4. if the client has also access to IPv6 (i.e. it has the IPv6 protocol installed and has a valid IPv6 connectivity), then the image will load and the onload() event will be triggered. The script code associated with the onload() can force an immediate redirect of the client to the IPv6 web content.

All the above is only implemented in the HTTP server and does not require any change in the client even if the actual script is done by the client browser.

The redirect is also mostly transparent to the user.

The IPv6 connectivity works independently whether the client has configured IPv4 or IPv6 as his/her preferred protocol. For instance, it will work with Teredo (Huitema, C., “Teredo: Tunneling IPv6 over UDP through Network Address Translations (NATs),” February 2006.) [RFC4380] tunnels even if those are usually configured as less preferable than IPv4.



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2.1.1.  Example of HTML and Ecmascript Code

Here is an example in HTML (W3C, “HTML 4.01 Specification,” 1999.) [HTML] and in ECMAscript ECMA-262 (ECMA, “ECMAScript Language Specification,” 1999.) [ECMA‑262] (also known as JavaScript). It demonstrates two things which occur when IPv6 connectivity is detected (see the function IPv6Image()):

  1. the appearance of the web page is changed (a text about IPv6 is displayed) and could now differ from the IPv4 only web page; this step is optional;
  2. a immediate redirection to http://ipv6.example.com is executed; this is the core step.

Here is the HTML image tag which MUST include the onload() event and MAY include the onerror() event. It MAY be followed by a HTML span element which is used to display the result of the IPv6 connectivity check.

<img src="http://ipv6.example.com/1x1pixel.gif"
	width="1" height="1" border="none"
	onerror="NoIPv6Image();" onload="IPv6Image();">
<span id="CheckV6">Checking whether you have IPv6 access... </span>

The example below implements the mandatory onload() event handler, IPv6Image(), which redirects to the IPv6 version of the web site and the optional onerror() event handler, NoIPv6Image(), which is triggered when IPv6 connectivity does not exist (in this example, it is used to display a message).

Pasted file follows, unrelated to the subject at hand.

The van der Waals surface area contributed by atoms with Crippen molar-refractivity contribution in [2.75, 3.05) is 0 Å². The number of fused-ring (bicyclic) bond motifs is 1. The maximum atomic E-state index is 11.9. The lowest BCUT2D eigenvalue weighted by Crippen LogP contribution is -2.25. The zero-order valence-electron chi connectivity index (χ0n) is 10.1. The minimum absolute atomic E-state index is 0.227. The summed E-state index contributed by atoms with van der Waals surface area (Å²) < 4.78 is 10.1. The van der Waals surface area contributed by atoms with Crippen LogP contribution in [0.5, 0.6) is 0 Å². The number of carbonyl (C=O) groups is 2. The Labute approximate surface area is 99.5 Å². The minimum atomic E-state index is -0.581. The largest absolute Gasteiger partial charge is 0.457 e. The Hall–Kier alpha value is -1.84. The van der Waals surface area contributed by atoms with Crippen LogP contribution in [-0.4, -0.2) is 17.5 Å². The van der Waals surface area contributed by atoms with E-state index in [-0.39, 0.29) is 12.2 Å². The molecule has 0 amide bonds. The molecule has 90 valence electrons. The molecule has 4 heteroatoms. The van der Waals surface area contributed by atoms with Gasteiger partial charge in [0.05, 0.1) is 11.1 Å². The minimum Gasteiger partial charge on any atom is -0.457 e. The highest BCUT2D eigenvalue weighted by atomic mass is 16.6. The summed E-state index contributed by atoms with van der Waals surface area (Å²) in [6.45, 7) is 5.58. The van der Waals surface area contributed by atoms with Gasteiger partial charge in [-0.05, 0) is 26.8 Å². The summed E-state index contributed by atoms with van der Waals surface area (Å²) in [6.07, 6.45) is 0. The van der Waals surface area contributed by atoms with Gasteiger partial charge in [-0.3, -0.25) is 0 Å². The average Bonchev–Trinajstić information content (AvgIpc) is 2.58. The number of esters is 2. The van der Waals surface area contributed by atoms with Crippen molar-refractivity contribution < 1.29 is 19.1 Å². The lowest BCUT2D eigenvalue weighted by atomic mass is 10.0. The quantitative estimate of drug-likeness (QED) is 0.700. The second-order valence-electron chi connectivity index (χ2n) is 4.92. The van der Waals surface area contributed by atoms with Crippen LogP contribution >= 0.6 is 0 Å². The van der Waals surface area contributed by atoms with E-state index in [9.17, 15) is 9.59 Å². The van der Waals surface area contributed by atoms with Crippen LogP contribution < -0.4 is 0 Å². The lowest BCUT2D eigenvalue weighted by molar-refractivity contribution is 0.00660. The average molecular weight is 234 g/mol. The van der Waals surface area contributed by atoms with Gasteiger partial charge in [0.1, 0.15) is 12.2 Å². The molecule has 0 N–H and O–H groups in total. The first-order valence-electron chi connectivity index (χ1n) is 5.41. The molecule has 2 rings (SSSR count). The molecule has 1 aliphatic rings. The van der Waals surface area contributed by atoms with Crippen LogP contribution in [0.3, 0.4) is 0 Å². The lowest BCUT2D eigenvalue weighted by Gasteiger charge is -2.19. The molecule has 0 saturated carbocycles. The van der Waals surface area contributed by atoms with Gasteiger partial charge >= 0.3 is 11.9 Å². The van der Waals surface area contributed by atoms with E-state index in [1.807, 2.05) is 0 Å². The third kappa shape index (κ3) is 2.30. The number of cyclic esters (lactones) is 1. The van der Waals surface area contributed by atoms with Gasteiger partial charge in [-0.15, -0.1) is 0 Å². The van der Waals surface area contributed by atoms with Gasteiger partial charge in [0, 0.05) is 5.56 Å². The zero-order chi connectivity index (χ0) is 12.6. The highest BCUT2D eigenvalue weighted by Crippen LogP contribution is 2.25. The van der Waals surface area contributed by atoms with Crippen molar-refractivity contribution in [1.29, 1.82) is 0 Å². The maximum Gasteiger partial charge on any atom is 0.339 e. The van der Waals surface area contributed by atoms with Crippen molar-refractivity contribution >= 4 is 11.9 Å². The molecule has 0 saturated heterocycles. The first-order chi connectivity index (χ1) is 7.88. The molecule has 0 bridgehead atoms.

<script language="javascript">

// Call back when IPv6 image can load
function IPv6Image() {
	document.getElementById('CheckV6').innerHTML='Good news: ' +
		'you have IPv6 connectivity, redirecting to IPv6' ;
	document.location='http://ipv6.example.com' ;
}

// Call back when IPv6 image cannot load
function NoIPv6Image() {
	document.getElementById('CheckV6').innerHTML='Bad news: ' +
		'you have no IPv6 connectivity.';
} ;

</script>


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2.1.2.  Proof of Concept

There is a very simple proof of concept of this technique. It is hosted on a web server at the University of Li├Ęge in Belgium and can be reached via the following URI:

http://sigma.hec.be/~evyncke/family/ip.php: the normal dual-stack URI.

http://193.190.125.15/~evyncke/family/ip.php: if you would like to check the technique as if your browser preferred IPv4.

http://[2001:6a8:2c80:1::15]/~evyncke/family/ip.php: if you would like to check the technique as if your browser preferred IPv6.



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2.2.  Benefits of this Technique

The main benefit of this technique is that there is nothing to install or to configure at the client side. Nevertheless, the client has still the possibility to use only IPv4 by configuring his/her protocol stacks.

Another benefit is that there is basically little connectivity risk associated with this procedure, the client is redirect to the IPv6 version of the web server only if a HTTP transaction has been completed successfully over IPv6. This transaction is a normal HTTP transaction with full TCP handshake and HTTP protocol, so, it includes several IPv6 datagrams of varying size. Therefore, if it is successful then the IPv6 connectivity between the client and the server has been proven.